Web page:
At present, the devolved governments in Scotland, Wales and Northern Ireland get most of their money in the form of a block grant from the UK Treasury. How this grant changes from year-to-year is largely determined by the Barnett formula – which aims at providing the same pounds-per-person change in... Read more
Post type: News Article
The Carnegie UK Trust welcomes the opportunity to contribute to the work of the Smith Commission on the devolution of further powers to Scotland.The Carnegie UK Trust with the University of Edinburgh and ACOSVO hosted a half-day seminar for senior charity stakeholders to consider the range of possib... Read more
Post type: News Article

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Latest blogs

  • 19th February 2019

    Over the course of the UK’s preparations for withdrawing from the EU, the issue of the UK’s own internal market has emerged as an issue of concern, and one that has the potentially significant consequences for devolution. Dr Jo Hunt of Cardiff University examines the implications.

  • 12th February 2019

    CCC Fellow Professor Daniel Wincott of Cardiff University examines how Brexit processes have already reshaped territorial politics in the UK and changed its territorial constitution.

  • 7th February 2019

    The future of agriculture policy across the United Kingdom after Brexit is uncertain and risky, according to a new paper by Professor Michael Keating of the Centre on Constitutional Change. Reforms of the EU’s Common Agricultural Policy over recent years have shifted the emphasis from farming to the broader concept of rural policy. As member states have gained more discretion in applying policy, the nations of the UK have also diverged, according to local conditions and preferences.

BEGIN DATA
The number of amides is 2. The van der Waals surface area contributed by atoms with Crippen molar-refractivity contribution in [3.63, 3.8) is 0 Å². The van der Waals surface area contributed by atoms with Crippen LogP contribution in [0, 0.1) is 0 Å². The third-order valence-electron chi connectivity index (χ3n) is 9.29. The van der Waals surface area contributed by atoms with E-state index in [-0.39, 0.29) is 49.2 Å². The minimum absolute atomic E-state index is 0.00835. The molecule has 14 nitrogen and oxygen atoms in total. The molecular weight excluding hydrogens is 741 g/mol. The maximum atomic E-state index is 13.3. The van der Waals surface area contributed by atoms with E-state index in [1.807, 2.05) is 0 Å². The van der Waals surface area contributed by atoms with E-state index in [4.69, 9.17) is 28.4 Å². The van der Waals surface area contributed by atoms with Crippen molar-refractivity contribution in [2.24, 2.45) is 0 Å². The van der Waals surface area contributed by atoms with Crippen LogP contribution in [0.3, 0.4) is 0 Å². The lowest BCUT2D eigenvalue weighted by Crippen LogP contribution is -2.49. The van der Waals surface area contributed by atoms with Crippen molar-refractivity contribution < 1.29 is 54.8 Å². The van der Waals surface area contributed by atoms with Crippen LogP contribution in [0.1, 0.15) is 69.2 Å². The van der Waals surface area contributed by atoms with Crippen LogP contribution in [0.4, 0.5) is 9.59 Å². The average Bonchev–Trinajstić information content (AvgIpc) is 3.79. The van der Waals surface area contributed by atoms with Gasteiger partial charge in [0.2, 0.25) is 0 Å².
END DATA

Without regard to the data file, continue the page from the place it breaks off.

• 4th February 2019

    In our latest report for the "Repatriation of Competences: Implications for Devolution" project, Professor Nicola McEwen and Dr Alexandra Remond examine how, in the longer term, Brexit poses significant risks for the climate and energy ambitions of the devolved nations. These include the loss of European Structural and Investment Funds targeted at climate and low carbon energy policies, from which the devolved territories have benefited disproportionately. European Investment Bank loan funding, which has financed high risk renewables projects, especially in Scotland, may also no longer be as accessible, while future access to research and innovation funding remains uncertain. The removal of the EU policy framework, which has incentivised the low carbon ambitions of the devolved nations may also result in lost opportunities.

  • 1st February 2019

    The outcome of the various Commons votes this week left certain only that the Government would either secure an amended deal and put it to a meaningful vote on Wednesday 13 February, or in the overwhelmingly likely absence of this make a further statement that day and table another amendable motion for the following day, the Groundhog Day that may lead to a ‘St Valentine’s Day Massacre’ for one side or the other. Richard Parry assesses the further two-week pause in parliamentary action on Brexit